"On the other hand, Republicans haven't held the seat since Reconstruction. And if last year's Democratic sweep truly signaled a sharp national swing to the left and a new majority that is likely to be lasting, then Mr. Griffith would have every incentive to stay a Democrat," the newspaper said.
"Our own view is that Mr. Griffith is the first Blue Dog casualty of this year's hard-left Democratic policy turn, but he decided to switch rather than fight next year. Many other Blue Dogs who voted for the stimulus, cap and tax, and health care are likely to experience a different kind of exit from the majority."
OVER THE TOP
"In just his first term in Congress, Orlando's Alan Grayson has become the toast of the blogosphere and a sought-after interview on cable news channels. He has done it with a series of inflammatory statements and stunts. But he may have jumped the shark last week," the Orlando (Fla.) Sentinel said Wednesday in an editorial.
"In a letter to U.S. Attorney GeneralEric Holder, the 8th District Democrat asked that a Lake County woman behind a Web site critical of Grayson be investigated, prosecuted, fined and imprisoned - for five years.
"Mr. Grayson's four-page letter to Mr. Holder reads like a legal brief. It lays out in detail the congressman's allegations that Angie Langley of Clermont has misrepresented herself as his constituent and illegally raised funds against him through a committee and Web site called MyCongressmanIsNuts.com.
"It's a sophomorically named parody of a Web site started by Mr. Grayson's campaign, CongressmanWithGuts.com. That site helped his campaign raise more than half a million dollars in a day last month," the newspaper said.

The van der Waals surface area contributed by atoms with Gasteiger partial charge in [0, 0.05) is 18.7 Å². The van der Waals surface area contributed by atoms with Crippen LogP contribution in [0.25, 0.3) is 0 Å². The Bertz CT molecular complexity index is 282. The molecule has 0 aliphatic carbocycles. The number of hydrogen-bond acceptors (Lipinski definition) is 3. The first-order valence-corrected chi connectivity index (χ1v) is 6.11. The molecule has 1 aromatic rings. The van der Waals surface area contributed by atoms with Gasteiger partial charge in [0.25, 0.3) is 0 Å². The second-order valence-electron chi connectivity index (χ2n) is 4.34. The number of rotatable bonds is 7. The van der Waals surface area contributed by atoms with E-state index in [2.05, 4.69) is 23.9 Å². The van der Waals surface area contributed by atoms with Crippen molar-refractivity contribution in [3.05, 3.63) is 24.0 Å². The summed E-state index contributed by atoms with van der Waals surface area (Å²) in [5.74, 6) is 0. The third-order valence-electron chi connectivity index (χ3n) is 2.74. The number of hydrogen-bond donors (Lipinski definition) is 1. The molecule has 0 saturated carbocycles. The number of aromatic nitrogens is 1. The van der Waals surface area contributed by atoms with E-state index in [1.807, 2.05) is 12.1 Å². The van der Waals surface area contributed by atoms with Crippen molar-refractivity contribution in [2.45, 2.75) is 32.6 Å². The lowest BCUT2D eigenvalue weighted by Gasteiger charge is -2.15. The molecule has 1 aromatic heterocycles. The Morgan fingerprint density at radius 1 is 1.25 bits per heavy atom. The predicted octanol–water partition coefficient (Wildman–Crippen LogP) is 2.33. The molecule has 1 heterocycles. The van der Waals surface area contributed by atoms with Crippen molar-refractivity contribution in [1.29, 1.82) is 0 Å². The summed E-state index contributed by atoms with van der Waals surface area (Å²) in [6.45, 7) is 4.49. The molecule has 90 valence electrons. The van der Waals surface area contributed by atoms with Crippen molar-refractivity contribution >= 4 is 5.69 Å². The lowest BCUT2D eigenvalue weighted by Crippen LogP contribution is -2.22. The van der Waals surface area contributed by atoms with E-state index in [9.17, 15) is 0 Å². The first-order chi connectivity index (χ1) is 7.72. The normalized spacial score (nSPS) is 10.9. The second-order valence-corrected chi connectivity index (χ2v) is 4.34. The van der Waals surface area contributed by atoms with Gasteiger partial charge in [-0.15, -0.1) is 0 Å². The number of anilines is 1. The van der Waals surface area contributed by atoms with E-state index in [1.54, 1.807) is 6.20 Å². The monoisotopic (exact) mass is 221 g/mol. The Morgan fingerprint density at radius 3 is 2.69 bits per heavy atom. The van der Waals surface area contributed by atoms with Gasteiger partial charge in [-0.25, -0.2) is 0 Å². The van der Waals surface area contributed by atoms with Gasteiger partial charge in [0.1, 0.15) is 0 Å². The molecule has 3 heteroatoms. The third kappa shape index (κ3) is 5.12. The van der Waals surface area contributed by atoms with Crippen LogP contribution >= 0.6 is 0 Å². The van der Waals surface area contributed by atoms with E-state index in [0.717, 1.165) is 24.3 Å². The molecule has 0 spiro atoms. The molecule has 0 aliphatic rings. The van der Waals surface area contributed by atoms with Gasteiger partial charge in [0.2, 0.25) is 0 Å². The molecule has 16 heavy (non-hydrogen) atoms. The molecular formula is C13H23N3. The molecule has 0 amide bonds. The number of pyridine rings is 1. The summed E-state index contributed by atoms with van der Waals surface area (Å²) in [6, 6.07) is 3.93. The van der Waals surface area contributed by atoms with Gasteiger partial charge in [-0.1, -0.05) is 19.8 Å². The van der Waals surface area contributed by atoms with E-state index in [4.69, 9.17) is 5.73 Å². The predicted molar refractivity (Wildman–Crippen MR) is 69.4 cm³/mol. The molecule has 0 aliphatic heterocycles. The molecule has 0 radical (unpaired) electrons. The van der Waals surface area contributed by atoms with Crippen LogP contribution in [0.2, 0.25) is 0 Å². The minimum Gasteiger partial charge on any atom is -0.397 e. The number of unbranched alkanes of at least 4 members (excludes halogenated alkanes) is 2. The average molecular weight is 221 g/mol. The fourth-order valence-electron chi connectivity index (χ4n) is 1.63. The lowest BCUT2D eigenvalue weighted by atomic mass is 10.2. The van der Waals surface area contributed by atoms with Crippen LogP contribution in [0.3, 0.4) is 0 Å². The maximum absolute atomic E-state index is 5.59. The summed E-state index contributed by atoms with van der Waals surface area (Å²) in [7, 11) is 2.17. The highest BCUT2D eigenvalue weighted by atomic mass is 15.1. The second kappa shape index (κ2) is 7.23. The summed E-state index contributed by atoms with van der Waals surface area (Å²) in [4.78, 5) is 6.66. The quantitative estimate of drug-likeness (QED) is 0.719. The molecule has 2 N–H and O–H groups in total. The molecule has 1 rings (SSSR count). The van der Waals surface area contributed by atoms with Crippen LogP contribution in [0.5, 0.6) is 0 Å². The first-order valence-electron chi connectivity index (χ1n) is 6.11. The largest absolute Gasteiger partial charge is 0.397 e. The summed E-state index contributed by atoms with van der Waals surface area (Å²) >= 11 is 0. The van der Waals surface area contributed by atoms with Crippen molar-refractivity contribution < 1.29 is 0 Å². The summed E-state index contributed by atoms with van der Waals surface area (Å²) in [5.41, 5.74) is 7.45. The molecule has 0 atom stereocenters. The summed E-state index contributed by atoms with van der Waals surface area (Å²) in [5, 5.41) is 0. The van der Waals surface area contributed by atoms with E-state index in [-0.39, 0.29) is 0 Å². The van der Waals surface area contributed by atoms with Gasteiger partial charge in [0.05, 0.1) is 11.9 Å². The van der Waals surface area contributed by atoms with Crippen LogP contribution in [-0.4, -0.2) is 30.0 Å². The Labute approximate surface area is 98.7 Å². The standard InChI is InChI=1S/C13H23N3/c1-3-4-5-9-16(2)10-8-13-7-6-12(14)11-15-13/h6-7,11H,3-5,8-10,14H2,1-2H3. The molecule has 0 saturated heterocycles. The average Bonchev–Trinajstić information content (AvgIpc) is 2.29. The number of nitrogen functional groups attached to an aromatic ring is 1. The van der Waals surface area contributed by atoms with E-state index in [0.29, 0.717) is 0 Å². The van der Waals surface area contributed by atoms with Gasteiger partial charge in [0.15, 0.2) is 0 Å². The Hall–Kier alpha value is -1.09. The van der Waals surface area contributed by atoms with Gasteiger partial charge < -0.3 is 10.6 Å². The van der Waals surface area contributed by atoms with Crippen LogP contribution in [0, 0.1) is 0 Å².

"The parody site, by contrast, had raised less than $11,000 as of mid-afternoon Tuesday, according to the running total on its home page. Which makes Mr. Grayson's appeal to the nation's top law enforcement official look like going after a gnat with a bazooka.
"Being the target of rough criticism is an occupational hazard for public officials, especially those as high-profile as a U.S. congressman. Any politician who pursues legal action against critics, even critics who may not have followed the letter of the law, calls into question his commitment to the First Amendment's guarantee of free speech."
"In 1994, the year of the 'Republican revolution,' John Podesta was the Clinton White House staff secretary. So he has a pretty good sense of whether the Democrats are again doomed to lose control of the House, as some Republicans of that era are now predicting," Paul Bedard writes in the Washington Whispers column at usnews.com.
" 'This isn't exactly 1994,' says Podesta, president of the Center for American Progress, and he's confident that Democrats are prepared for a tough battle. But GOP pollster Ed Goeas says 2010 looks a lot like 1994. The economy is a mess, GOP voter intensity is sky high, and independents are leaning Republican. One indicator: In 1994, his voter-turnout model favored the GOP by 5 percentage points. It now gives a 10-point Republican advantage."
• Greg Pierce can be reached at 202/636-3285 or gpierce@washingtontimes .com.